Next President Should Ensure Democratic Space
“Magbigay ng espasyo sa halaga ng papel ng mga sektor para sa isang mahusay at maayos na pamamahala.” (Give space, and recognize the contribution of the different sectors to governance.) This is the challenge for the next leader posed by Jessica Amon, community organizer for the urban poor, in a webinar on 11 August 2021.
Assessing Philippine President Rodrigo Duterte’s last State of the Nation Address (SONA), the webinar became a platform for the representatives of different sectors: women, youth, health, labor, education, farmers, to voice out their concerns on the administration’s policies, specifically during this time of the pandemic. Duterte, who is in his final year in office, was given a grade of 1/5 for his failed leadership. The online event also became an occasion to define what the next president should be.
Liberal Youth’s Jobelle Domingo underscored the need to provide platforms for engagement for young people. She talked about the dispassionate treatment of the current government towards the youth. “They are neither seen as threat nor ally, and their influence is not recognized. But this can change if the youth register, and vote in 2022,” encouraged Domingo.
Inclusive and holistic approach
Bro. Exie Nidea of Uni Global Union, speaking on behalf of the labor sector, pointed out the tightening of democratic space during the Duterte Administration. He cited that the Philippines has been consistently in the list of 10 worst countries for workers since 2017. Under the Duterte government, many trade unionists have been murdered across the country. Nidea expressed alarm that the Anti-Terror Law would further heighten the number of abuses against workers.
Nidea also underlined that one of Duterte’s campaign promises was ending contractualization, or “endo.” “Ang mga pangako n’ya ay puro hangin lang pala,” said Nidea, and quipped that the labor sector’s appeal has been transformed to “enDuterte.” (His promises are all hot air.) “But there is still ample time to change this situation. Kailangan ng pagbabagong lahat ay kasama, hindi iilan-ilan lang,” he stressed. (We need inclusive change.)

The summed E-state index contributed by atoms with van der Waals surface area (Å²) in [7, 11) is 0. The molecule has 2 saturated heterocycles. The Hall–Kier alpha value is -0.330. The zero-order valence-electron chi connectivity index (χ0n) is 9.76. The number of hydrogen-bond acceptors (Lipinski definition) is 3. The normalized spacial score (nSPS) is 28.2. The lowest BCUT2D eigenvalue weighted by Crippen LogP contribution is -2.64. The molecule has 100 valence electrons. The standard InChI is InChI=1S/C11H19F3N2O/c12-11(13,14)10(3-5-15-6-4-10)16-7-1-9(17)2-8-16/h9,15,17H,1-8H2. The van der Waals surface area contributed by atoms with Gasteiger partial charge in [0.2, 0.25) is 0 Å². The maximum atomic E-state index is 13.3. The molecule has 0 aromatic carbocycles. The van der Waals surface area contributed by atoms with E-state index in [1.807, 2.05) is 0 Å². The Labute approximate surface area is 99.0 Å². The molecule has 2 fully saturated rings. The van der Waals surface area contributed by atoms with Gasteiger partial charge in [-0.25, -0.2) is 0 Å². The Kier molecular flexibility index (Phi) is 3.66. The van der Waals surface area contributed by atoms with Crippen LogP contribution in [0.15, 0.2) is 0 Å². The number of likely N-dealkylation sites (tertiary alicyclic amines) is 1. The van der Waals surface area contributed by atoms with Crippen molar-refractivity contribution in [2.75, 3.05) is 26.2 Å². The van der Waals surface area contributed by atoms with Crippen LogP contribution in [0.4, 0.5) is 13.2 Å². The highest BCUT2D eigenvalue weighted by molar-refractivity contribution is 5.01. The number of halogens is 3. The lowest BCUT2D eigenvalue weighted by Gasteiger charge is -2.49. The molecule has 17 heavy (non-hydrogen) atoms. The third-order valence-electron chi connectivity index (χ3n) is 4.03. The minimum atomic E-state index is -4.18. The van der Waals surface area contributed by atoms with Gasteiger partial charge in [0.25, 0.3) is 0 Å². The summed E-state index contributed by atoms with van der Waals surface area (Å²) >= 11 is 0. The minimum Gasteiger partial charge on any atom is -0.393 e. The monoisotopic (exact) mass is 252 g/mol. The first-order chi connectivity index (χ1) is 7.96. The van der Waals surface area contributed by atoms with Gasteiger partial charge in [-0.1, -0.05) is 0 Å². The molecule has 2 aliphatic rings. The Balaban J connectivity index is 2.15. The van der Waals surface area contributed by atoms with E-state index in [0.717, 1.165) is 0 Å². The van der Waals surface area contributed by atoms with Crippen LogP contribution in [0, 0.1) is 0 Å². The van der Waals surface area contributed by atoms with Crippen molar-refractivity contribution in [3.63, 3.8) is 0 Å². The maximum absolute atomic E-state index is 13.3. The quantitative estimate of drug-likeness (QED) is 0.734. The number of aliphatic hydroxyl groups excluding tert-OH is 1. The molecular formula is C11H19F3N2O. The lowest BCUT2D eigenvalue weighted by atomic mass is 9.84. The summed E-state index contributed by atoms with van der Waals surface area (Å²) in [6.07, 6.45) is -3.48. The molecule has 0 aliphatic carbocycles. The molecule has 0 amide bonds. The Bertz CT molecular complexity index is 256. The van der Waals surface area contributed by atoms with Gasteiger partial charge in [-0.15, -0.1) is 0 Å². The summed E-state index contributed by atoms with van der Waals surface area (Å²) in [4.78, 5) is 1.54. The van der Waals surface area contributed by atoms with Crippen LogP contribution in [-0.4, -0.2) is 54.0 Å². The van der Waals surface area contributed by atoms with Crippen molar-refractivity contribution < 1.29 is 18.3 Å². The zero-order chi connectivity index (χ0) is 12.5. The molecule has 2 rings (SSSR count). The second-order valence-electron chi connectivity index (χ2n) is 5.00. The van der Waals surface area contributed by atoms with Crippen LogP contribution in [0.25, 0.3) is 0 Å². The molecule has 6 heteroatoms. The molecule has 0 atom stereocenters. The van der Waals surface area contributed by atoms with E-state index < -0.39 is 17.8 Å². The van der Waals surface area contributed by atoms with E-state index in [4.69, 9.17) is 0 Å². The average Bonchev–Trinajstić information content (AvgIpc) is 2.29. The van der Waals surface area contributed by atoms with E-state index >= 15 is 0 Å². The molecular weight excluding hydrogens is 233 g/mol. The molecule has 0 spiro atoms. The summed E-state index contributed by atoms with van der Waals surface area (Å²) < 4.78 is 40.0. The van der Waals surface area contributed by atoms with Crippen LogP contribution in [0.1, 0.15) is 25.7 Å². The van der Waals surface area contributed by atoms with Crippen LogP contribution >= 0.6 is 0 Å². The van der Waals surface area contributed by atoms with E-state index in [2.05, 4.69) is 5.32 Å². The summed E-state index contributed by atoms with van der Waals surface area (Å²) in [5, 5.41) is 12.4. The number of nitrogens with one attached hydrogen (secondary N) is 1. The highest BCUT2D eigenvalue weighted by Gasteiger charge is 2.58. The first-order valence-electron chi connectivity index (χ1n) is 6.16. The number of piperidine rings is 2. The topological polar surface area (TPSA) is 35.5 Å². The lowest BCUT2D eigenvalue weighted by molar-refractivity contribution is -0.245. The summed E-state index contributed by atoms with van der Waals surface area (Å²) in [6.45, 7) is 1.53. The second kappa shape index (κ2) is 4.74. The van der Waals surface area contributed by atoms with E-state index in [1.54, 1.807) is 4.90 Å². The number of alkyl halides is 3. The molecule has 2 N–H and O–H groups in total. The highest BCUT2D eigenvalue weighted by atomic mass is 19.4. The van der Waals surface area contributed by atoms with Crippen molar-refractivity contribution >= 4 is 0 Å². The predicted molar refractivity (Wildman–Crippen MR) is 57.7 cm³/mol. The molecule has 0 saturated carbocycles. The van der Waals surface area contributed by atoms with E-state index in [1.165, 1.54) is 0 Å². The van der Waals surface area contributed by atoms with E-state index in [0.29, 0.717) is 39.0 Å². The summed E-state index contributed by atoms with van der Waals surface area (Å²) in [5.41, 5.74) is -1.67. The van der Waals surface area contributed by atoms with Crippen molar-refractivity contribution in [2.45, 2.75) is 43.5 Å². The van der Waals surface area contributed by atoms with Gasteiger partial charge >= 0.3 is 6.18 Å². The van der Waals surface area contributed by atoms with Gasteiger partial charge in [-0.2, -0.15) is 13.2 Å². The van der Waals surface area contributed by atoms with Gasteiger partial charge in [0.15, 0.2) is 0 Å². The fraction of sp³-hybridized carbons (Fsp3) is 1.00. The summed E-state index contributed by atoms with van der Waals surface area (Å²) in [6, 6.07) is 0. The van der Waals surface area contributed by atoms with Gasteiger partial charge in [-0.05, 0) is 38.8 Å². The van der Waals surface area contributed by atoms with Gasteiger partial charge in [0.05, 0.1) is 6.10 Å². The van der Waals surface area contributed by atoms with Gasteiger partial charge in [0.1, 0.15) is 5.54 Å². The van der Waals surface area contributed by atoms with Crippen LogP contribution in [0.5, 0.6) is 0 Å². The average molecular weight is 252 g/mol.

Bans Alqaseer of EveryWoman similarly highlighted the need for an “intersectional, gender-responsive, and holistic approach” to address the further marginalization of women. “During the pandemic, women issues continue to be sidelined… The response has been gender-blind,” assessed Alqaseer. She put forward the need for more women in leadership positions.
Public health expert Dr. RJ Naguit noted the absence of leadership in this time of public health crisis. He mentioned that overworked and underpaid health workers were exposed to the notion that “health is always political.”
“Nakikita natin ngayon kung paano disempowered ang communities. Ang narrative ngayon ay ‘sumunod nalang tayo kung anung sabihin ng DOH at ng Presidente.’ Pero hindi ito lapat sa konteksto kung nasaan na tayo,” remarked Naguit. “Sa SONA, sinabi n’ya na: He will promote a human approach to development and governance. Pero ano’ng nakita natin ngayong pandemic? Napaka militarized ng response,” he continued.
(It is palpable how disempowered communities are. The narrative today is about total submission to the instructions from the Department of Health and the President, but these directives are not exactly suitable the needs of the community… In the SONA, the President said that he would promote a human approach to development and governance. But what do we see now? A militarized response.)
For Naguit, the leader who listens to science, capacitates the community, responds to diverse health needs, and manages resources efficiently deserves the presidency.
Former Education Sectary Edilberto de Jesus echoed the sentiment when he analyzed the systemic education problem in the Philippines. “Kailangan ng tulong ng buong komunidad… (The community needs to be involved.) A one-size-fits-all solution is not appropriate,” emphasized de Jesus.
He shared the proposal to establish an Education Commission to disentangle the learning crisis in the country. Currently, the Philippines is ranked lowest in reading, and second to the lowest in math and science. The pandemic could exacerbate the problem given the issues related to the shift to online learning.
But De Jesus also acknowledged a positive development: “Dahil sa pandemya, nagkaroon ng maliit na puwang ang mga eskwelahan na magbigay ng sariling solusyon sa kanilang mga problema. Dapat nating bigyan ng pansin ang stratehiya na ito,” he recognized.
(Because of the pandemic, the schools were given space to design their own solutions to their respective problems. This strategy warrants attention.)
Speak truth to power
Speaking on behalf of farmers, Rene Cerilla wanted a leader with integrity. He wished for someone who would lift those in the fringes of society out of poverty. He articulated his dreams not just for his sector but for the country: that farmers till their own land, and that there is a next generation of farmers to ensure food sufficiency for everybody.
The webinar was facilitated by Jules Guiang of Rappler. It was organized by the Center for Liberalism and Democracy (CLD) with the support of the Friedrich Naumann Foundation for Freedom (FNF).
“FNF and CLD provide these platforms for honest discussions because the truth is elusive nowadays,” said Minnie Salao of FNF in her closing remarks. She then offered an optimistic view: “The silver lining after five years is that our community leaders are more steadfast than ever; our citizens are more discerning of the truth. We have a chance to do the right thing every day, and especially in May 2022. People who continue to stand up for the truth merit a grade of 5.”
Watch the webinar here.